Virginia Extends Voter Registration Deadline Until Oct. 15 After Website Outage : NPR

Virginia’s online voter registration system went down on the worst day possible: the last day that residents are allowed to register to vote.

Bill Smith/Flickr


hide caption

toggle caption

Bill Smith/Flickr

A federal judge in Richmond has ruled that Virginia must extend online and in-person voter registration until 11:59 p.m. on Oct. 15.

The order comes after a construction project accidentally cut a fiber internet line yesterday that took down several state websites, including the Department of Elections website on the last day of voter registration.

U.S. Judge John A. Gibney Jr. made the ruling early Wednesday morning in a lawsuit brought by several voter rights groups.

“There’s really not a lot of harm to the Commonwealth and the state registrars by extending the period of registration in this case,” Gibney Jr. said in the teleconference hearing, “but there is tremendous harm to the people who want to register to vote and to the people who are helping people register to vote.”

Attorney General Mark Herring, who supported the lawsuit, announced the news on Twitter as well.

Voter advocates filed a lawsuit Tuesday to extend Virginia’s deadline.

“Eligible Virginia citizens should not have to pay the price for this technological failure. Unless the voter registration deadline is extended to October 15, 2020, Plaintiffs’ members and others will be deprived of their constitutional right to vote in the November 3, 2020, election,” reads the suit filed by the New Virginia Majority Education Fund, the Virginia Civic Engagement Table and the League of Women Voters of Virginia.

Problems erupted early Tuesday morning when voters noticed they could not access online registration. The

Virginia voter registration website back up after outage on last day to register

Virginia’s voter registration website was back up Tuesday afternoon after an outage that lasted about six hours on the commonwealth’s last day to register to vote ahead of the November election.



Virginia voter registration website back up after outage on last day to register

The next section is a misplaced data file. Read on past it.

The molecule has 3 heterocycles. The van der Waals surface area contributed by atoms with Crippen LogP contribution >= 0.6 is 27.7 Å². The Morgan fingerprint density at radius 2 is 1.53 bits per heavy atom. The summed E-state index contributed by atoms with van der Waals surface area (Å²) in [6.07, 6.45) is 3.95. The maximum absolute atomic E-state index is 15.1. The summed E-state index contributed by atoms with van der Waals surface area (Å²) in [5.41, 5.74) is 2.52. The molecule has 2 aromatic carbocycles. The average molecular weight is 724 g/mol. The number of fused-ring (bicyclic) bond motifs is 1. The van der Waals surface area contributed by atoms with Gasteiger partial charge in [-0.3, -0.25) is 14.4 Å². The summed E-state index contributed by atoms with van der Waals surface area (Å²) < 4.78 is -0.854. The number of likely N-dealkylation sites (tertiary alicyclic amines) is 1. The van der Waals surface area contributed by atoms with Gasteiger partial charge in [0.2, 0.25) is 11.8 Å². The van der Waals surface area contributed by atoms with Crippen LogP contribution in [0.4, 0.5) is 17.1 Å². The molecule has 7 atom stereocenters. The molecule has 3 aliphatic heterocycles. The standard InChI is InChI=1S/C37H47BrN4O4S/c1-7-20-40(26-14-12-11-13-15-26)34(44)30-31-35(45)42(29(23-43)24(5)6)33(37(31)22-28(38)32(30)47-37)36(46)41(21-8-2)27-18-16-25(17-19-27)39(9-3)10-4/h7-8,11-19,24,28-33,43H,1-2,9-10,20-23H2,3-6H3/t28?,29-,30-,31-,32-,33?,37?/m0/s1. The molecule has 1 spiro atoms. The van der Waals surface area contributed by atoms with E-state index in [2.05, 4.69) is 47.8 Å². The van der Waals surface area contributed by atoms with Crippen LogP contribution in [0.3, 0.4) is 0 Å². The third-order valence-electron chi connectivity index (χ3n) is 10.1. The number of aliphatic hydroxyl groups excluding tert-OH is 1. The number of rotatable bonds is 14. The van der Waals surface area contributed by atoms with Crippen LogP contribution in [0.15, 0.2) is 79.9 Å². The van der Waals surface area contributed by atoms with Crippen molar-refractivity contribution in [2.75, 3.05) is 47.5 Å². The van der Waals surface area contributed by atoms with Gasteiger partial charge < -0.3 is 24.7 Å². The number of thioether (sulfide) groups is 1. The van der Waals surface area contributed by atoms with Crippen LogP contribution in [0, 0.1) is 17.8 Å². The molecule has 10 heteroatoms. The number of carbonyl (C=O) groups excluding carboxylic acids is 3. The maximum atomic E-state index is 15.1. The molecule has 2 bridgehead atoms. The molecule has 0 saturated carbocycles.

© The Hill
Virginia voter registration website back up after outage on last day to register

The Virginia Department of Elections on Tuesday afternoon said its citizen portal – which allows residents to register to vote, update information and check their registration status – was back up.

“Thank you everyone for your patience! The citizen portal is back up, you can go to http://elections.virginia.gov/voterinfo to register to vote, update information or check your registration status,” the department tweeted.

The department earlier in the day said a cut fiber near the Commonwealth Enterprise Solutions Center had affected the portal and the registrar’s offices.

Virginia faced a similar problem in 2016, when the website went down the final day to register to vote ahead of that year’s presidential election.

Ultimately, a judge ordered Virginia to extend its voter registration deadline in 2016 after civil rights groups sued for an extension due to the website crash.

Virginia Democrats have already pushed for the deadline to be extended this year due to the outage. Lt. Gov. Justin Fairfax (D) and Democratic Reps. Don Beyer, Gerry Connolly and Jennifer Wexton have all called for an extension to the registration deadline due to the disruption.

“It is imperative that the deadline for Virginians to register to vote be extended. We hope the courts will swiftly grant such an extension, and we hope they will take into account

IT outage affects online voter registration in Pennsylvania through the weekend

HARRISBURG, Pennsylvania (WPVI) — Officials in Pennsylvania said an outage that has affected voter registration and other online services through the weekend has been resolved.

The issue began around 5:30 p.m. Saturday.

Technicians identified the cause as an equipment failure at a data center managed for the commonwealth by Unisys and said technicians immediately began to work on plans for recovery.